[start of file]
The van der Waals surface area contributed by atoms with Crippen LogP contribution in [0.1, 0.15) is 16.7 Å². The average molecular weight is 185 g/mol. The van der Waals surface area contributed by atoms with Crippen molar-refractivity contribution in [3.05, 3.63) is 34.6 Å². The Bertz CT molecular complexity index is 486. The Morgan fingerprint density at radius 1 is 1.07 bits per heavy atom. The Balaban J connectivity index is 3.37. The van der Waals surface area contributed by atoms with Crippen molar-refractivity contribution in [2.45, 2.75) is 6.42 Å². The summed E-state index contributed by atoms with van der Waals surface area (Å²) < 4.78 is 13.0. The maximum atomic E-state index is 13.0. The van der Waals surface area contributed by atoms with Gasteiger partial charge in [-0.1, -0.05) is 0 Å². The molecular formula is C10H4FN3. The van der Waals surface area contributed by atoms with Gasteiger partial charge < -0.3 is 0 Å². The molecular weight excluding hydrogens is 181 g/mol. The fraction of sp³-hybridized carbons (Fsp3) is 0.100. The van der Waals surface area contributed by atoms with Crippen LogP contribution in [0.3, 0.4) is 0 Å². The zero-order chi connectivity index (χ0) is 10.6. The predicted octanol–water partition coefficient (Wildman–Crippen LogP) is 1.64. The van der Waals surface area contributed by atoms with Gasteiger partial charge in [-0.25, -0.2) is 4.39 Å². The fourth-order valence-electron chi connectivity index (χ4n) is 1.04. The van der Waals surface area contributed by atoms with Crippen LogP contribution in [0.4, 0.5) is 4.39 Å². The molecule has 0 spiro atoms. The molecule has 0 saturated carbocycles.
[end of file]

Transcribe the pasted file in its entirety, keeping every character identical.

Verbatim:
The van der Waals surface area contributed by atoms with Crippen LogP contribution in [0.1, 0.15) is 16.7 Å². The average molecular weight is 185 g/mol. The van der Waals surface area contributed by atoms with Crippen molar-refractivity contribution in [3.05, 3.63) is 34.6 Å². The Bertz CT molecular complexity index is 486. The Morgan fingerprint density at radius 1 is 1.07 bits per heavy atom. The Balaban J connectivity index is 3.37. The van der Waals surface area contributed by atoms with Crippen molar-refractivity contribution in [2.45, 2.75) is 6.42 Å². The summed E-state index contributed by atoms with van der Waals surface area (Å²) < 4.78 is 13.0. The maximum atomic E-state index is 13.0. The van der Waals surface area contributed by atoms with Gasteiger partial charge in [-0.1, -0.05) is 0 Å². The molecular formula is C10H4FN3. The van der Waals surface area contributed by atoms with Gasteiger partial charge < -0.3 is 0 Å². The molecular weight excluding hydrogens is 181 g/mol. The fraction of sp³-hybridized carbons (Fsp3) is 0.100. The van der Waals surface area contributed by atoms with Crippen LogP contribution in [0.3, 0.4) is 0 Å². The zero-order chi connectivity index (χ0) is 10.6. The predicted octanol–water partition coefficient (Wildman–Crippen LogP) is 1.64. The van der Waals surface area contributed by atoms with Gasteiger partial charge in [-0.25, -0.2) is 4.39 Å². The fourth-order valence-electron chi connectivity index (χ4n) is 1.04. The van der Waals surface area contributed by atoms with Crippen LogP contribution in [0.4, 0.5) is 4.39 Å². The molecule has 0 spiro atoms. The molecule has 0 saturated carbocycles.